OFFENSIVE: One of the sexist posters displayed at the res event. Picture: Fezekile Msimang
The cancellation of the University of Pretoria’s Serrie residential competition yesterday prompted mixed emotions among students.

The finals of the annual res competition were set to take place today but the TuksRes Sub-Council cancelled them after what transpired in the competition’s preliminary event on Tuesday night.

Male students waved posters bearing offensive and sexist slogans during a dance performance by women students.

“Show us your tits”; “Unlike a sleeper couch, I don’t pull out”; “I’m not an Asian but I’ll eat your cat”; “Nice thigh gap, can I fill it”; and “Can I make you a momma” read some of the posters.

When SRC deputy president Thabo Shingange took to Facebook to announce the cancellation, not everyone welcomed the announcement.

Kamogelo Mosoeunyane asked: “How is Serrie affecting the rape crisis, though? Explain this to me because I seem to be the biggest idiot here.”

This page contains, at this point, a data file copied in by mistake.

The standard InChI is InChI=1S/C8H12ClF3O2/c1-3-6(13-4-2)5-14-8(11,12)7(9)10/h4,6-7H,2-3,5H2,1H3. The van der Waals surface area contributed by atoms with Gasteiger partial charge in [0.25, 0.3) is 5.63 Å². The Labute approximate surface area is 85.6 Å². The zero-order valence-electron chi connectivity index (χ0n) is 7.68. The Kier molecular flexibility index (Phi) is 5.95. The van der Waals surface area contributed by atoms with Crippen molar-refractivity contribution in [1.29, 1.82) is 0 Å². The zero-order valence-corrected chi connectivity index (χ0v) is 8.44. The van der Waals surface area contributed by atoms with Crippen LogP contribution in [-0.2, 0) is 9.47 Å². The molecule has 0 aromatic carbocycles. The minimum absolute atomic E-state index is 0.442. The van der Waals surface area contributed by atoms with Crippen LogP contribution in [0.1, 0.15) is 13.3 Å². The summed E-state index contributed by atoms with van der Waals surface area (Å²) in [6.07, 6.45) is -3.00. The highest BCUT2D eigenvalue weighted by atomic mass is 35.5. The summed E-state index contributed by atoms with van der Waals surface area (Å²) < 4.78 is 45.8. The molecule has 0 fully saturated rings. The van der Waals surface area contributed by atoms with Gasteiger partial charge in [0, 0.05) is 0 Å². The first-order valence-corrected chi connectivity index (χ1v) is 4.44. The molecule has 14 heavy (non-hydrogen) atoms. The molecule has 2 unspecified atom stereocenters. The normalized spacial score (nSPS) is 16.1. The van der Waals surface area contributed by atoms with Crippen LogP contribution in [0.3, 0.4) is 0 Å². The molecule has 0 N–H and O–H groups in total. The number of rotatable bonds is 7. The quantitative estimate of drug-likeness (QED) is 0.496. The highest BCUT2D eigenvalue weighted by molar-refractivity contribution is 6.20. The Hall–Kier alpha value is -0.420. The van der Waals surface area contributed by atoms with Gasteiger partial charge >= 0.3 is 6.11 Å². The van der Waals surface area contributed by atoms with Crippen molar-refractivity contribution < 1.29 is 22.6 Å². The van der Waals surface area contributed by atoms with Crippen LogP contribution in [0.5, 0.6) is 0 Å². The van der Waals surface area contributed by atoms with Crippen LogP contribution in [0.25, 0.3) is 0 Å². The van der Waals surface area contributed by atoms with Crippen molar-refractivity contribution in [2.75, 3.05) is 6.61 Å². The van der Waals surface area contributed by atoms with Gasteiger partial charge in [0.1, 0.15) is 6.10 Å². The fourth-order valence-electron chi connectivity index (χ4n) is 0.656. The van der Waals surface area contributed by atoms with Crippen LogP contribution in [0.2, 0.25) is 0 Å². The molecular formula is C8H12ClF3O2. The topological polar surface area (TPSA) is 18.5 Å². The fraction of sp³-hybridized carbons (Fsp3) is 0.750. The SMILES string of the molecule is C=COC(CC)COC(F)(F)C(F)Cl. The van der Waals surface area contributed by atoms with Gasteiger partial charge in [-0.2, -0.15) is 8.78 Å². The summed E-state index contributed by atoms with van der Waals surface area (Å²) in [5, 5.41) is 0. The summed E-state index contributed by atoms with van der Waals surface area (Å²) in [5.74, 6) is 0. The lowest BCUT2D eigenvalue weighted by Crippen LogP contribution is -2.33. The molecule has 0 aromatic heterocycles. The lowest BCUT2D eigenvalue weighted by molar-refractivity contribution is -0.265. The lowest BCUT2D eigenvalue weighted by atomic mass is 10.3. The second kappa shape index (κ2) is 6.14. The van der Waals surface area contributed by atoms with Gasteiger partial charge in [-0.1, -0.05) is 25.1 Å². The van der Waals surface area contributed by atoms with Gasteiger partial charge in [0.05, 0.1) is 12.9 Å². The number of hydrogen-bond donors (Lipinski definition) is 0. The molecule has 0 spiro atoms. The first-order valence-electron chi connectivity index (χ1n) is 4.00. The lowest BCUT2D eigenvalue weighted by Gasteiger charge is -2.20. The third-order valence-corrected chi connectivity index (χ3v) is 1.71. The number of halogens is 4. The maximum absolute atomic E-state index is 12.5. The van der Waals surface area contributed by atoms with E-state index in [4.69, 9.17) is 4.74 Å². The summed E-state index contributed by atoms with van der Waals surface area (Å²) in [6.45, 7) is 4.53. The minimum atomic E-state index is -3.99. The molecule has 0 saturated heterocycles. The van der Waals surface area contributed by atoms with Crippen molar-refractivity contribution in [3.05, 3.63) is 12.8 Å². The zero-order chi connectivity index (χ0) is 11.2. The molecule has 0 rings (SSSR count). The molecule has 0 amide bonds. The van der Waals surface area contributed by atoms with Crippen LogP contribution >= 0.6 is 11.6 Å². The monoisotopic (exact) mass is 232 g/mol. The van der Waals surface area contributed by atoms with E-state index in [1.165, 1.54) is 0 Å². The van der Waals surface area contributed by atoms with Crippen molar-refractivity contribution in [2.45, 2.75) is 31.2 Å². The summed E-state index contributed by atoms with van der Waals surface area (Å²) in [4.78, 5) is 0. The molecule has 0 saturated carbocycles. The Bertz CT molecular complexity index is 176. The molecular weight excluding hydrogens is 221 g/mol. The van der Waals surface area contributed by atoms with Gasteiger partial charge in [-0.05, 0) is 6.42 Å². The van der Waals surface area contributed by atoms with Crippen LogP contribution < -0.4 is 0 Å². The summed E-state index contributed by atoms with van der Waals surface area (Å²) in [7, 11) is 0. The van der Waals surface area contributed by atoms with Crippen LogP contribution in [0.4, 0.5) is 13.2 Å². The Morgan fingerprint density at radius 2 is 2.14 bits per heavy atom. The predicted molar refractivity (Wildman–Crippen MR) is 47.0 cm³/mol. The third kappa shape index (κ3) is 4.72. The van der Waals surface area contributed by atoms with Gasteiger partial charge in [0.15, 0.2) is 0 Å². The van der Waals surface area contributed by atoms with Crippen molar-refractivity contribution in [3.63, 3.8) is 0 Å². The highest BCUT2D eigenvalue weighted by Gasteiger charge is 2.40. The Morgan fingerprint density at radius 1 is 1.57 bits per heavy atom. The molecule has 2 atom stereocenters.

AfriForum Youth Tuks co-ordinator Jaco Grobbelaar commented: “The decision punishes those students who have worked hard to participate in a constructive student tradition instead of punishing a few individuals who cannot behave themselves.”

He said the cancellation decision was taken by management without considering any input from hostel leaders.

“The fuss around the incident is created by political parties who drive their own agendas on campus,” he said.

But Landless Bafana Mdluli wrote: “I was chair of res and I know the hard work behind Serrie, though I still find it a waste of time and money and believe cancelling Serrie is the right call.”

Shingange said the decision was taken on Wednesday night. The idea was to restructure the competition as a whole or even give it a new name with new principles if need be.

“Some students are not happy about the decision, because Serrie takes about three months, and they are complaining they spent a lot of time for it to just be cancelled,” he said.

Shingange said he sympathised with those who were not happy but cancelling the event was the right thing to do.

The university’s management also welcomed the decision and condemned the behaviour that took place on Tuesday.

“This will send a clear message that derogatory and offensive behaviour against women will not be tolerated,” spokesperson Candice Jooste said.

The competition was cancelled after it received massive negative attention countrywide because of the “sexist” posters displayed during the female group's performance.

The event took place hours after bare-breasted female students staged a protest against rape culture and sexual harassment on campus.

The posters and the behaviour of the male students were widely condemned.